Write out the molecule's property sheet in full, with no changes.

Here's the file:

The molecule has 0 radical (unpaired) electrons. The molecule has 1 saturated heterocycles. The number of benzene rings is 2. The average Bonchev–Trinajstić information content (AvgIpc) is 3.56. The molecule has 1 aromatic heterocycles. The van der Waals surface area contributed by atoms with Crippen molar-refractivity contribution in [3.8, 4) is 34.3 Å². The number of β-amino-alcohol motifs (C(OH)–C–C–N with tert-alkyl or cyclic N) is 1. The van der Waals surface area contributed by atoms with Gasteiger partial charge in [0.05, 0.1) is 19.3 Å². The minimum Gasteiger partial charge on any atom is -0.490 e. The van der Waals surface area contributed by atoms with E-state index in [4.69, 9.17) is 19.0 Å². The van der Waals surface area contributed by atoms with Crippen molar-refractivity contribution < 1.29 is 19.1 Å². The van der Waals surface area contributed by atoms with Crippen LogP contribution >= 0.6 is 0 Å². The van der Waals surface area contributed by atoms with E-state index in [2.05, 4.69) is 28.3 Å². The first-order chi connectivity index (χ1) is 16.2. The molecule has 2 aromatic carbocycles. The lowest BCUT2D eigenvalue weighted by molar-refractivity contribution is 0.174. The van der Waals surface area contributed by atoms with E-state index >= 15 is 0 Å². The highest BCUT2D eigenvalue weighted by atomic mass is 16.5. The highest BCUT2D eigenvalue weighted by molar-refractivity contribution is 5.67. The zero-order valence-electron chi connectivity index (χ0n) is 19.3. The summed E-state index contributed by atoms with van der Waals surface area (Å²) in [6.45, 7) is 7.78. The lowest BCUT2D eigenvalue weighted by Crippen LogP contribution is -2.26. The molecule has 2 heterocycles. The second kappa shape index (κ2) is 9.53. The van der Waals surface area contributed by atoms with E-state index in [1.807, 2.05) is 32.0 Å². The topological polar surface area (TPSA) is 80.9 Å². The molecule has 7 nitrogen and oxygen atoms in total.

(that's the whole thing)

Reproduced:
The molecule has 0 radical (unpaired) electrons. The molecule has 1 saturated heterocycles. The number of benzene rings is 2. The average Bonchev–Trinajstić information content (AvgIpc) is 3.56. The molecule has 1 aromatic heterocycles. The van der Waals surface area contributed by atoms with Crippen molar-refractivity contribution in [3.8, 4) is 34.3 Å². The number of β-amino-alcohol motifs (C(OH)–C–C–N with tert-alkyl or cyclic N) is 1. The van der Waals surface area contributed by atoms with Gasteiger partial charge in [0.05, 0.1) is 19.3 Å². The minimum Gasteiger partial charge on any atom is -0.490 e. The van der Waals surface area contributed by atoms with E-state index in [4.69, 9.17) is 19.0 Å². The van der Waals surface area contributed by atoms with Crippen molar-refractivity contribution < 1.29 is 19.1 Å². The van der Waals surface area contributed by atoms with Crippen LogP contribution >= 0.6 is 0 Å². The van der Waals surface area contributed by atoms with E-state index in [2.05, 4.69) is 28.3 Å². The first-order chi connectivity index (χ1) is 16.2. The molecule has 2 aromatic carbocycles. The lowest BCUT2D eigenvalue weighted by molar-refractivity contribution is 0.174. The van der Waals surface area contributed by atoms with E-state index >= 15 is 0 Å². The highest BCUT2D eigenvalue weighted by atomic mass is 16.5. The highest BCUT2D eigenvalue weighted by molar-refractivity contribution is 5.67. The zero-order valence-electron chi connectivity index (χ0n) is 19.3. The summed E-state index contributed by atoms with van der Waals surface area (Å²) in [6.45, 7) is 7.78. The lowest BCUT2D eigenvalue weighted by Crippen LogP contribution is -2.26. The molecule has 2 heterocycles. The second kappa shape index (κ2) is 9.53. The van der Waals surface area contributed by atoms with E-state index in [1.807, 2.05) is 32.0 Å². The topological polar surface area (TPSA) is 80.9 Å². The molecule has 7 nitrogen and oxygen atoms in total.